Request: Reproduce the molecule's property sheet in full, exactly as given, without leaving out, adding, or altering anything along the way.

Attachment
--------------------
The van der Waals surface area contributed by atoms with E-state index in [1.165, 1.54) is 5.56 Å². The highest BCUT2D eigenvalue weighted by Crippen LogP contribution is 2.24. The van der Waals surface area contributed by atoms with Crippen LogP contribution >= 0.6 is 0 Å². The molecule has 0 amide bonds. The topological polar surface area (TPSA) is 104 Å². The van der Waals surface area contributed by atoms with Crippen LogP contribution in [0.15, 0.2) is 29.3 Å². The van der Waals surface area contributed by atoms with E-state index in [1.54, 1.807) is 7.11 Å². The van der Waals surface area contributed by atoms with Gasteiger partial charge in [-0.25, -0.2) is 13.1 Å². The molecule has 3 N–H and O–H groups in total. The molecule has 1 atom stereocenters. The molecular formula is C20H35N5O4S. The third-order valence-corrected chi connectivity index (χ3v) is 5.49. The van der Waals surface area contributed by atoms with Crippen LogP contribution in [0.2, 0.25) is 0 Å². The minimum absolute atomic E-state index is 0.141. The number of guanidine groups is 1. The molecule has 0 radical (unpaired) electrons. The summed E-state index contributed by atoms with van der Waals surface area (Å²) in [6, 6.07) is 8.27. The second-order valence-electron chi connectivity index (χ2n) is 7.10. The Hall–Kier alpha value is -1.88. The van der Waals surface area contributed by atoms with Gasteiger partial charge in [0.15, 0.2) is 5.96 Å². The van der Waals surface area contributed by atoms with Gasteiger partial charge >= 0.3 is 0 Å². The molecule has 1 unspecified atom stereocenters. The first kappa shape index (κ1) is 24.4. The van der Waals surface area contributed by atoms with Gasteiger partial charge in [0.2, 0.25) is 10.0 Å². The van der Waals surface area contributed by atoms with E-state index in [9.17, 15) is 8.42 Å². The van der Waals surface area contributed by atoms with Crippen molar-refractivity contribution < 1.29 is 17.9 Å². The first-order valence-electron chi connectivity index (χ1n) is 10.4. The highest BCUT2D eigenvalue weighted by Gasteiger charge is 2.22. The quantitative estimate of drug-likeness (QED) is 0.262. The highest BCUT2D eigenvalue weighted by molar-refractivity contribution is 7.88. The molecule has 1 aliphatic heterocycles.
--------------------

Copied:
The van der Waals surface area contributed by atoms with E-state index in [1.165, 1.54) is 5.56 Å². The highest BCUT2D eigenvalue weighted by Crippen LogP contribution is 2.24. The van der Waals surface area contributed by atoms with Crippen LogP contribution >= 0.6 is 0 Å². The molecule has 0 amide bonds. The topological polar surface area (TPSA) is 104 Å². The van der Waals surface area contributed by atoms with Crippen LogP contribution in [0.15, 0.2) is 29.3 Å². The van der Waals surface area contributed by atoms with E-state index in [1.54, 1.807) is 7.11 Å². The van der Waals surface area contributed by atoms with Gasteiger partial charge in [-0.25, -0.2) is 13.1 Å². The molecule has 3 N–H and O–H groups in total. The molecule has 1 atom stereocenters. The molecular formula is C20H35N5O4S. The third-order valence-corrected chi connectivity index (χ3v) is 5.49. The van der Waals surface area contributed by atoms with Crippen LogP contribution in [0.2, 0.25) is 0 Å². The minimum absolute atomic E-state index is 0.141. The number of guanidine groups is 1. The molecule has 0 radical (unpaired) electrons. The summed E-state index contributed by atoms with van der Waals surface area (Å²) in [6, 6.07) is 8.27. The second-order valence-electron chi connectivity index (χ2n) is 7.10. The Hall–Kier alpha value is -1.88. The van der Waals surface area contributed by atoms with Gasteiger partial charge in [0.15, 0.2) is 5.96 Å². The van der Waals surface area contributed by atoms with Gasteiger partial charge >= 0.3 is 0 Å². The molecule has 1 unspecified atom stereocenters. The first kappa shape index (κ1) is 24.4. The van der Waals surface area contributed by atoms with Gasteiger partial charge in [0.2, 0.25) is 10.0 Å². The van der Waals surface area contributed by atoms with E-state index in [9.17, 15) is 8.42 Å². The van der Waals surface area contributed by atoms with Crippen molar-refractivity contribution < 1.29 is 17.9 Å². The first-order valence-electron chi connectivity index (χ1n) is 10.4. The highest BCUT2D eigenvalue weighted by Gasteiger charge is 2.22. The quantitative estimate of drug-likeness (QED) is 0.262. The highest BCUT2D eigenvalue weighted by molar-refractivity contribution is 7.88. The molecule has 1 aliphatic heterocycles.